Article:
The current marketing environment is challenging to say the least. You could say, “old school marketers” kinda had it easy. All they had to do was recommend the right mix of marketing channels (which only consisted of about 5 for most companies), sell decision makers on the budget, develop the creative, and then track the success of their efforts. Now a-days, marketers can become overwhelmed with the large variety and complexity of available marketing channels, not to mention all the various skill-sets required to develop and maintain the creative. More importantly, it’s become very difficult to determine which channels are relevant to the clients’ companies, and very expensive and time-wasteful when misjudgments are made.
One brand-marketing tool, however, has stood the test of time, is relatively inexpensive, and very easy to position. Because of its effectiveness, but also because of its relatively long life in the hands of the audience, the good-ole newsletter is finding renewed interest! Every year we help client-partners develop and publish their newsletters. For some companies, newsletters are published quarterly, some are two times per year, but some go out every month. We even work with one organization that sends a newsletter out every week. You may be asking yourself, “in the age of instant information flow from the internet, why would any company waste it’s time or money on this kind of pre-blog publication method?” In fact, many business people have written off the need for a newsletter. They think “We have a website; we have a blog; why do we need a newsletter?”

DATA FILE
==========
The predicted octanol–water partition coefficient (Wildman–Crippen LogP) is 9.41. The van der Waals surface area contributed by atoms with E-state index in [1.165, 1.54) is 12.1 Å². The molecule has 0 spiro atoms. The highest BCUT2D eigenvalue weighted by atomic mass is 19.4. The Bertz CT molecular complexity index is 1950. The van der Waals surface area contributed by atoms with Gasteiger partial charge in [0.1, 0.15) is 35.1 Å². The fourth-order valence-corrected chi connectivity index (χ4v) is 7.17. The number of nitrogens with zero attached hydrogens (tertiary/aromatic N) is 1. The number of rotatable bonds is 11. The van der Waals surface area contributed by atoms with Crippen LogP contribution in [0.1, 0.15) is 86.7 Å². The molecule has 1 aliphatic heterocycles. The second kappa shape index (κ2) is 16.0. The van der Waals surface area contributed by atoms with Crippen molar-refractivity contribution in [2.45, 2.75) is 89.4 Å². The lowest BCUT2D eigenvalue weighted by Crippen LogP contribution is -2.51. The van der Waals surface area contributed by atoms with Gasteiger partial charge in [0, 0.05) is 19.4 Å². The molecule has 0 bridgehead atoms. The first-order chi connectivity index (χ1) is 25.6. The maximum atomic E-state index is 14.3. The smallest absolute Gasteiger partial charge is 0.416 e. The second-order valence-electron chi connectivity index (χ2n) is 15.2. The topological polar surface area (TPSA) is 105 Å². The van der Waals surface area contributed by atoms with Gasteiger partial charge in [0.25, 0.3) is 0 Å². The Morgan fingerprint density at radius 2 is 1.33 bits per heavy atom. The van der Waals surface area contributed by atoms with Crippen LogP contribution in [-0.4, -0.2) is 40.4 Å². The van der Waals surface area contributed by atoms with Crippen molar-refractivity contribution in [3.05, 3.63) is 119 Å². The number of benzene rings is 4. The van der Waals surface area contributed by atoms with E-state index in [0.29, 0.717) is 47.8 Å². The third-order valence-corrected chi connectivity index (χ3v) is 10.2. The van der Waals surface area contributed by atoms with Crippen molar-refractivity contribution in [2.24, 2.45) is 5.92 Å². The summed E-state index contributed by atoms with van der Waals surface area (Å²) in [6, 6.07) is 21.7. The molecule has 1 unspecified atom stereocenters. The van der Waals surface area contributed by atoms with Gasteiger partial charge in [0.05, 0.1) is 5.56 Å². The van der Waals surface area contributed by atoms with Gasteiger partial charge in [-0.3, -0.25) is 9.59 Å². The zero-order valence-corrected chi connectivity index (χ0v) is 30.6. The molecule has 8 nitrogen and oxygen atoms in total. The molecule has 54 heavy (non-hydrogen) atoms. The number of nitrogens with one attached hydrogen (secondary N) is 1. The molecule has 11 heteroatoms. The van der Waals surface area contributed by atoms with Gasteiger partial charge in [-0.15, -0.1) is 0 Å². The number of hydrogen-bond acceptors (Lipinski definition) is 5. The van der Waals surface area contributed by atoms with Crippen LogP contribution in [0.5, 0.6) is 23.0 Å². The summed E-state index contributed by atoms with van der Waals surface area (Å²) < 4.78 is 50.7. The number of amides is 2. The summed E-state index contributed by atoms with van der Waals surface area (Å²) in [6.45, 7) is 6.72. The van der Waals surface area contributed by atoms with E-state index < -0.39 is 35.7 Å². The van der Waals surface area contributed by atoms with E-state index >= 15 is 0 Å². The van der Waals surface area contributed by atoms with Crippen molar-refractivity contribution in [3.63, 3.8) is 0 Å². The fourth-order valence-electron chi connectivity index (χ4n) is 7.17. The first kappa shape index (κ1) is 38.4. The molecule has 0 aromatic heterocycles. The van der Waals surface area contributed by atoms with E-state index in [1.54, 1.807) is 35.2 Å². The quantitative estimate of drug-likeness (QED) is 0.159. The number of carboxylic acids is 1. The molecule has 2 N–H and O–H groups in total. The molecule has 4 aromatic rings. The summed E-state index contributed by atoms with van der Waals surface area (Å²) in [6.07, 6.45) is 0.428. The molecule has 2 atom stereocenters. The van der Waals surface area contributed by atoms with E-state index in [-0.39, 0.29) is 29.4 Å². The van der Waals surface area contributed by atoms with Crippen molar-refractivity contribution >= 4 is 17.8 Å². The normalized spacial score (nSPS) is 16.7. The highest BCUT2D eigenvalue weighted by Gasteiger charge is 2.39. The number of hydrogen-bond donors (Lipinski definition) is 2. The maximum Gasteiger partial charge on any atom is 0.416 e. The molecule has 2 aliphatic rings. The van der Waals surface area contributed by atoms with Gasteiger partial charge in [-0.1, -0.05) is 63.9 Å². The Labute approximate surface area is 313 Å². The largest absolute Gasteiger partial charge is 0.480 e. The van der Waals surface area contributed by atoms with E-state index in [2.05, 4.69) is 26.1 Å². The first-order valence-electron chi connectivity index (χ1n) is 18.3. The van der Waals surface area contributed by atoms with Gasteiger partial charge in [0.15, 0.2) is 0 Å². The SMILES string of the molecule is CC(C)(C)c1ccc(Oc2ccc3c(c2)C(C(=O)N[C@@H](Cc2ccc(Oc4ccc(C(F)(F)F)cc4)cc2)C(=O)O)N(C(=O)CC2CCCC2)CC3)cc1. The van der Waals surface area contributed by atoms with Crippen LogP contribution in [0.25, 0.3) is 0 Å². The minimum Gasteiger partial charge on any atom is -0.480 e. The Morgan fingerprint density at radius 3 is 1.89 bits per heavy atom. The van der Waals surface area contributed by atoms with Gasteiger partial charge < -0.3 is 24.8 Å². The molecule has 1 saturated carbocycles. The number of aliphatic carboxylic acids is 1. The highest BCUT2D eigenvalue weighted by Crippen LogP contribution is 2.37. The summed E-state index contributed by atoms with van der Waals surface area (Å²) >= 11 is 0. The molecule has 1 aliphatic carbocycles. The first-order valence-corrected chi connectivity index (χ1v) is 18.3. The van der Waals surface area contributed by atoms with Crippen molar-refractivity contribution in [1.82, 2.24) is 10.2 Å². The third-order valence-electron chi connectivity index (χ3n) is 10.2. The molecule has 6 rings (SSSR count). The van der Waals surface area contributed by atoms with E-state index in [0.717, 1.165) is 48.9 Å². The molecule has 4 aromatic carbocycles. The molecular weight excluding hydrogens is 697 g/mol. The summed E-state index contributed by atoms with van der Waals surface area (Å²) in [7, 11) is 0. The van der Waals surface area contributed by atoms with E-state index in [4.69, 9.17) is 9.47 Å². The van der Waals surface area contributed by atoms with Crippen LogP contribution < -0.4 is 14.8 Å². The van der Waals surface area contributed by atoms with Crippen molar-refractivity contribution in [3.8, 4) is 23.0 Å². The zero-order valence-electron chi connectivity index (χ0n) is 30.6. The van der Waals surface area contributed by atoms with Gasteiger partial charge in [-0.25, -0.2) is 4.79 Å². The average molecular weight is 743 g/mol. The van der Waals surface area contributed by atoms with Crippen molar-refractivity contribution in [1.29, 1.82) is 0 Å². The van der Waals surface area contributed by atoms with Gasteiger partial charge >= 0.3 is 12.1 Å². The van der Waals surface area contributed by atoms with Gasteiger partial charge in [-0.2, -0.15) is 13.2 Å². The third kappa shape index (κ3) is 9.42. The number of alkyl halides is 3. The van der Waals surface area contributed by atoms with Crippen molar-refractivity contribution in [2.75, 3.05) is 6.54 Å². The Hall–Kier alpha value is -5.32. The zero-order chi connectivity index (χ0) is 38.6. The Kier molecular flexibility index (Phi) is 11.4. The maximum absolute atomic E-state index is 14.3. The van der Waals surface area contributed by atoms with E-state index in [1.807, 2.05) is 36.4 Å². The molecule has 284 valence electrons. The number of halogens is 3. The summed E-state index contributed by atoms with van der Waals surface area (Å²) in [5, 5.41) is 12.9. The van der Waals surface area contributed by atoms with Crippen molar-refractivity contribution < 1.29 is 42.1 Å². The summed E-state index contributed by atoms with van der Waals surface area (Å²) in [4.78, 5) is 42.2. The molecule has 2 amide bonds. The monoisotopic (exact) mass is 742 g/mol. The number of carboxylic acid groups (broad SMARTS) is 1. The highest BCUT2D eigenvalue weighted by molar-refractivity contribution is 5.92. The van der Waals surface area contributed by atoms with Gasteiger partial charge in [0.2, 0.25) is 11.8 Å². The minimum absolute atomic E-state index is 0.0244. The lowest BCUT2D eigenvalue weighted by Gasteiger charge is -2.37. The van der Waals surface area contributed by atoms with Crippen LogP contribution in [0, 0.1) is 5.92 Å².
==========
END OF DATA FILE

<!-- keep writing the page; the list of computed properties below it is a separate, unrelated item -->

Don’t count the newsletter out of the brand-marketing fight just yet. There are many reasons a company would want to publish a newsletter, whether it be in print form, digitally, as a hybrid, or all of these at the same time. Some leading-edge companies, having realized their team members are their most important customers, are using internal newsletters as a key element of their recognition/reward/re-energizing/motivational initiatives. But used as a traditional external-marketing piece, many companies have begun to realize there’s just no good replacement for a customer-facing newsletter to communicate branding or create individual brand engagement. So, I’ll reference both of these in my list of reasons why you’ll want to reconsider kicking your newsletter to the curb.
Consider these reasons why you may need/want a newsletter for your business… For improving brand engagement and immersion with your prospects, clients, employees, or all of them: